How is Pulmonary Arterial Hypertension (PAH) diagnosed?

The early symptoms of Pulmonary Arterial Hypertension (PAH) - such as Dyspnoea, dizziness and fatigue - are often mild and are common to many other conditions. At rest there are often no symptoms of Pulmonary Arterial Hypertension (PAH) and no apparent signs of illness. As a result, diagnosis can be delayed for months or even years meaning that Pulmonary Arterial Hypertension (PAH) is frequently not recognised until the disease is relatively advanced. Pulmonary Arterial Hypertension (PAH) is often diagnosed only once other conditions have been investigated and ruled out.

The non-specific nature of symptoms associated with Pulmonary Arterial Hypertension (PAH) means that the diagnosis cannot be made on symptoms alone. A series of investigations is required to make an initial diagnosis of Pulmonary Arterial Hypertension (PAH), to refine that diagnosis in terms of clinical class of pulmonary hypertension (please click here for a classification of Pulmonary Hypertension) and to evaluate the degree of functional and haemodynamic impairment. Consequently, it can be useful to adopt a four stage approach to diagnosis of Pulmonary Arterial Hypertension (PAH):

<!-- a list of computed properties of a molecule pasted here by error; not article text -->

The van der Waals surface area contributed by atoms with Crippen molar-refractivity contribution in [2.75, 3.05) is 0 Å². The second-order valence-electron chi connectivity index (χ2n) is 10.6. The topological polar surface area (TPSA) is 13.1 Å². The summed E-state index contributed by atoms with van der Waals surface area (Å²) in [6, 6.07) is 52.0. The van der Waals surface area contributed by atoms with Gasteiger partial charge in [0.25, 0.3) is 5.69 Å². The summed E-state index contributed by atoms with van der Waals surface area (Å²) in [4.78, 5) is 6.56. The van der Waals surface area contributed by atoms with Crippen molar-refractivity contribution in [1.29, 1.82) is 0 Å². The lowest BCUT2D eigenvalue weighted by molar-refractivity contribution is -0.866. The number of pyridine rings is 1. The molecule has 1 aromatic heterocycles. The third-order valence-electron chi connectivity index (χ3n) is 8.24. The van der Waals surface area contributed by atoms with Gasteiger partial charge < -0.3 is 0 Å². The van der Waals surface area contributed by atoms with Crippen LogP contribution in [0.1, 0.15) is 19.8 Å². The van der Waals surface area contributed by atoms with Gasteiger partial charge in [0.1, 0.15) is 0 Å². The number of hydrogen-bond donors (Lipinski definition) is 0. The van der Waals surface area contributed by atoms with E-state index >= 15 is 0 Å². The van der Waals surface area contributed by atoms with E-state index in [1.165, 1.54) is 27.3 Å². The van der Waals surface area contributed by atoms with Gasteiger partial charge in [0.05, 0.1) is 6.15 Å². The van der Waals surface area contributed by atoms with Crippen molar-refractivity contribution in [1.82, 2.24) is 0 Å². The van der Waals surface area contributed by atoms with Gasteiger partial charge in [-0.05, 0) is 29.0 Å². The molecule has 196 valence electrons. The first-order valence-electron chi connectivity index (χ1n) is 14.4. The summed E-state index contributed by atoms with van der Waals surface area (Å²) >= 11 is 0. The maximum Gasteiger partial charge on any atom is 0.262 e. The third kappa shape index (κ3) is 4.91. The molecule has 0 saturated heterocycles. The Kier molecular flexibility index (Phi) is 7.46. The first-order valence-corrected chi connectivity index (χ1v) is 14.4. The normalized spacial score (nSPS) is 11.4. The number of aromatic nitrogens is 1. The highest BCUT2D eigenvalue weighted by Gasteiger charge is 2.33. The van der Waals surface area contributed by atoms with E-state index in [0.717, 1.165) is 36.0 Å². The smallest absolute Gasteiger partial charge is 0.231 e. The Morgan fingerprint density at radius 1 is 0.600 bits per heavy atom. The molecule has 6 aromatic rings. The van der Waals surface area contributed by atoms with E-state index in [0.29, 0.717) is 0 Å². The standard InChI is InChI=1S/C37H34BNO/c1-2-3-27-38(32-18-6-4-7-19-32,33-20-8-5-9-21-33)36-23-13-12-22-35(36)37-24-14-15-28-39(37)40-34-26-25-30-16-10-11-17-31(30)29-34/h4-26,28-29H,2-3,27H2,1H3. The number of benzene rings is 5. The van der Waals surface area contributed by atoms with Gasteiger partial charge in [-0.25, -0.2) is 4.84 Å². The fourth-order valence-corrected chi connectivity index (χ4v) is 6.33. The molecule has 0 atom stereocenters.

1.Clinical suspicion of Pulmonary Hypertension
  • Breathlessness (dyspnoea) without overt signs of specific heart or lung disease
  • Screening of patients with associated conditions (Connective Tissue Disease, Congenital heart disease, HIV, Sickle Cell Disease)
  • Incidental findings on examination for other clinical reasons
2.Detection of Pulmonary Hypertension
  • ECG
  • Chest radiograph, may show evidence of cardiomegaly and enlarged pulmonary arteries (Figure 3)
  • Doppler echocardiogram (Figure 2)
3.Identify other causes of Pulmonary Hypertension
  • pulmonary function tests (PFTs) and arterial blood gas samples
  • ventilation and perfusion lung scan
  • high resolution computed tomography (HRCT)
  • pulmonary angiography
4.Pulmonary Arterial Hypertension (PAH) evaluation and classification (type, functional capacity, haemodynamics)
  • blood tests and immunology, HIV test, abdominal ultrasound scan
  • 6 minute walk test (6-MWT) and peak VO2
  • Right heart catheterisation and vasoreactivity testing.